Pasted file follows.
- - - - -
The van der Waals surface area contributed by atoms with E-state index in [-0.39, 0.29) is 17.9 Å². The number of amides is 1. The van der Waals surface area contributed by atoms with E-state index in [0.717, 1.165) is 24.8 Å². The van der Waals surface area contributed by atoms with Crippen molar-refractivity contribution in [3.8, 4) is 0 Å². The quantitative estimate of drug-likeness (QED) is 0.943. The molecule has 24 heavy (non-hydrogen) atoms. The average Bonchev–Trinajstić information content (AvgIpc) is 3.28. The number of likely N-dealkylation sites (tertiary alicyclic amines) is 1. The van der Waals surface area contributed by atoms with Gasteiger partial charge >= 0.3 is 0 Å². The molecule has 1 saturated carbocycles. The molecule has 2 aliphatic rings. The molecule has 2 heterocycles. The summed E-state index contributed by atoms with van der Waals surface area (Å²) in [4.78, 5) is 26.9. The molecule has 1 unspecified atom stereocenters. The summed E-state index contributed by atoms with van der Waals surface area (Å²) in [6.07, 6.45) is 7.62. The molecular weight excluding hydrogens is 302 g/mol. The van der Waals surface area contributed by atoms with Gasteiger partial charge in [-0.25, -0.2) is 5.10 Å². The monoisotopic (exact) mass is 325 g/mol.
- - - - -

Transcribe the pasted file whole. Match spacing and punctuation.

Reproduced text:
The van der Waals surface area contributed by atoms with E-state index in [-0.39, 0.29) is 17.9 Å². The number of amides is 1. The van der Waals surface area contributed by atoms with E-state index in [0.717, 1.165) is 24.8 Å². The van der Waals surface area contributed by atoms with Crippen molar-refractivity contribution in [3.8, 4) is 0 Å². The quantitative estimate of drug-likeness (QED) is 0.943. The molecule has 24 heavy (non-hydrogen) atoms. The average Bonchev–Trinajstić information content (AvgIpc) is 3.28. The number of likely N-dealkylation sites (tertiary alicyclic amines) is 1. The van der Waals surface area contributed by atoms with Gasteiger partial charge >= 0.3 is 0 Å². The molecule has 1 saturated carbocycles. The molecule has 2 aliphatic rings. The molecule has 2 heterocycles. The summed E-state index contributed by atoms with van der Waals surface area (Å²) in [4.78, 5) is 26.9. The molecule has 1 unspecified atom stereocenters. The summed E-state index contributed by atoms with van der Waals surface area (Å²) in [6.07, 6.45) is 7.62. The molecular weight excluding hydrogens is 302 g/mol. The van der Waals surface area contributed by atoms with Gasteiger partial charge in [-0.25, -0.2) is 5.10 Å². The monoisotopic (exact) mass is 325 g/mol.